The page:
Crowdfunding science?

 

crowdfunding

Crowdfunding has become a popular way to launch initiatives that would otherwise be hard to finance. During recent years different crowdfunding tools and platforms have shown significant success in fields as diverse as art, technology, journalism and now also science.

The best-known general crowdfunding platform is probably Kickstarter but there is also a growing number of science-specific platforms. U.S. based Experiment¹ is the largest open tool for funding science research but there are also European platforms such as Germany’s Sciencestarter² and Austria’s Inject-Power³.

In crowdfunding, a research project is quite a different task compared to most other types of projects. Kickstarter projects for example must have a clear end like a book or a film. Research projects instead often have no material end except an article published in a journal. In science-specific platforms, the end goal is often just the at of furthering scientific knowledge.

One major advantage of crowdfunding research is that it provides a way for people outside academia to contribute and learn. It provides a way to share current research with the general public and allows the public to influence future research directions by providing funds and ideas. It also helps scientists to reach a wider audience compared to traditional funding where only by a few people read the application.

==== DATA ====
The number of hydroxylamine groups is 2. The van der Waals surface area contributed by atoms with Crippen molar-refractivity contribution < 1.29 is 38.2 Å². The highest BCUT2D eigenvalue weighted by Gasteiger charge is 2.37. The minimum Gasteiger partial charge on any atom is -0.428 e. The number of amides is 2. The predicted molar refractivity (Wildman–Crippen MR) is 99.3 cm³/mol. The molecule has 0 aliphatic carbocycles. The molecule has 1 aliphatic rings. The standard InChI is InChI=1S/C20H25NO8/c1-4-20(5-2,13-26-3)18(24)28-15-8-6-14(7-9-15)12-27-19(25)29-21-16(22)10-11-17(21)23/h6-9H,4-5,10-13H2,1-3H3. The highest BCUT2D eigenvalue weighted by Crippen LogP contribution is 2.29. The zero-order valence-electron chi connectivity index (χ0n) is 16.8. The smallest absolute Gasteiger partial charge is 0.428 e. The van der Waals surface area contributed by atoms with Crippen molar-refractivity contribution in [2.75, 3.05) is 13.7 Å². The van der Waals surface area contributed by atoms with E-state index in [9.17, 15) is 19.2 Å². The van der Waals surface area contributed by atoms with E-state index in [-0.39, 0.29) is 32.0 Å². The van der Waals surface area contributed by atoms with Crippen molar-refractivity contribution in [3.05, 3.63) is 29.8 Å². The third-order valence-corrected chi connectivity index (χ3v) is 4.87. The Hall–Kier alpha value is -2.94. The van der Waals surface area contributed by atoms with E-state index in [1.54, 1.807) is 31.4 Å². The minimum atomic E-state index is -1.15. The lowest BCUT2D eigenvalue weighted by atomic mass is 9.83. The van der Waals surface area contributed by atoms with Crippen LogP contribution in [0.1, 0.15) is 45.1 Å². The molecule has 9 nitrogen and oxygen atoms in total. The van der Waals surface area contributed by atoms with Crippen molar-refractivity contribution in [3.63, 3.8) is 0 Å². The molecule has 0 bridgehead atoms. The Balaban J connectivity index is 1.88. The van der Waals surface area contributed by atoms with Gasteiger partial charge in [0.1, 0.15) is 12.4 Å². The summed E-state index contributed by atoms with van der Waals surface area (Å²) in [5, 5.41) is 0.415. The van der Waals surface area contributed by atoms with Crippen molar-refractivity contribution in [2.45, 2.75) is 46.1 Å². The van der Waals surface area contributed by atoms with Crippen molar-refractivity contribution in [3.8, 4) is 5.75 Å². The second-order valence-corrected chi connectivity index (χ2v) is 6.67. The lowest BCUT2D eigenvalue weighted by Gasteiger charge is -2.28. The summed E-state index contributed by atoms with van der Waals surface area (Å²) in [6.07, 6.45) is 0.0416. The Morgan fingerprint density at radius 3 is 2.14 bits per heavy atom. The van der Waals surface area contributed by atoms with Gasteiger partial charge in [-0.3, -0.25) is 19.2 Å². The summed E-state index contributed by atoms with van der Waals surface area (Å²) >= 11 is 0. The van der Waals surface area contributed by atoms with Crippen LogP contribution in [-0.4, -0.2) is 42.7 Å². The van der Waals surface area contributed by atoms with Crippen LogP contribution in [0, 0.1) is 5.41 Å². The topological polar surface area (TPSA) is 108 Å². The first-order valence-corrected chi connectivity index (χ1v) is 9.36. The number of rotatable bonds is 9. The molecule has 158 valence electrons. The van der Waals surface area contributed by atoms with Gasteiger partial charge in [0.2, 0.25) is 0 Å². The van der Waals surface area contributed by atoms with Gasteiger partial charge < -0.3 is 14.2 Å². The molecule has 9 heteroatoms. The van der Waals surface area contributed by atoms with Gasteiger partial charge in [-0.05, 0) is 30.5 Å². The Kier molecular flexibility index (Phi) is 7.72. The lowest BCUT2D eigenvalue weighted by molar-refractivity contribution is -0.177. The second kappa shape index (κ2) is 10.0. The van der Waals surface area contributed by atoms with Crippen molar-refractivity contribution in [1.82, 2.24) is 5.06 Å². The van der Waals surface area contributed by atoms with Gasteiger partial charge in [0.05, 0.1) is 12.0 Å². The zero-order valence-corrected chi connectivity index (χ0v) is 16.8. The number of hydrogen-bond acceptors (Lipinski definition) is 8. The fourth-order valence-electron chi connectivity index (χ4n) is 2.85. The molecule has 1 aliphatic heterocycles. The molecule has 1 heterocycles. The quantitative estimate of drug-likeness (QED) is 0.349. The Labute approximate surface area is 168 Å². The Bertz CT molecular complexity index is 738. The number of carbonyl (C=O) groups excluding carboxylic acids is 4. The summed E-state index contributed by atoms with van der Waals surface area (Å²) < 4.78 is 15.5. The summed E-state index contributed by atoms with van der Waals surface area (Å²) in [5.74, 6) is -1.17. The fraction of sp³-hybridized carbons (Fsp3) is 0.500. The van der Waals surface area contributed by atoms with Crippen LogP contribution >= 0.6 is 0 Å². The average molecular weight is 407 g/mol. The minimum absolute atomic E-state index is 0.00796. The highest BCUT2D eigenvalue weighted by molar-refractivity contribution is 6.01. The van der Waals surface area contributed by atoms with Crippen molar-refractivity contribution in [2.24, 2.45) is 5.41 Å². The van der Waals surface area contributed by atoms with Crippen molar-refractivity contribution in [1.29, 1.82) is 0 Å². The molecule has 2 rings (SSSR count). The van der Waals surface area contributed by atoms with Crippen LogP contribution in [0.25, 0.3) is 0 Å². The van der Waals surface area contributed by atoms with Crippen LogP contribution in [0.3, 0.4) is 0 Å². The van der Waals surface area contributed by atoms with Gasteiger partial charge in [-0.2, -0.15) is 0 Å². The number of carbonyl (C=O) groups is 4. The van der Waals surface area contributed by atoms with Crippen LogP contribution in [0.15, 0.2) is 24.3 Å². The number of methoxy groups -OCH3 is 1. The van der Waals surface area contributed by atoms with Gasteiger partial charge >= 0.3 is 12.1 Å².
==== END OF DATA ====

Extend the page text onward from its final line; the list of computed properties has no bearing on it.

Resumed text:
Although crowdfunding has great advantages, it also has its flaws. As any other way of securing funding, crowdfunding requires hard work. Selling, promoting and being active in social media require hours and hours of full-time work. Learning to communicate with a broad audience is another obstacle for many academes. Using a language that resonates with the non-scientists is a challenge in itself. Many academes are also intimidated by the risk of intellectual theft.

So far most of crowdfunded research is found in the fields of medicine,- natural sciences and and related disciplines but there shouldn’t be any reason why it wouldn’t work in journalism research as well.

Unless otherwise noted this article is based on conference proceedings Crowdfunding Science: Sharing Research with an Extended Audience by Julie S. Huis and Elizabeth M. Gerbers from Northwestern University. It was published in the context of ACM Conference on Computer-Supported Cooperative Work and Social Computing 2015.

 

Helena Hirvinen is a student and employee in University of Jyväskylä, home of Journalism Research News. 

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¹ https://experiment.com/

² https://www.sciencestarter.de/

³ http://www.inject-power.at/

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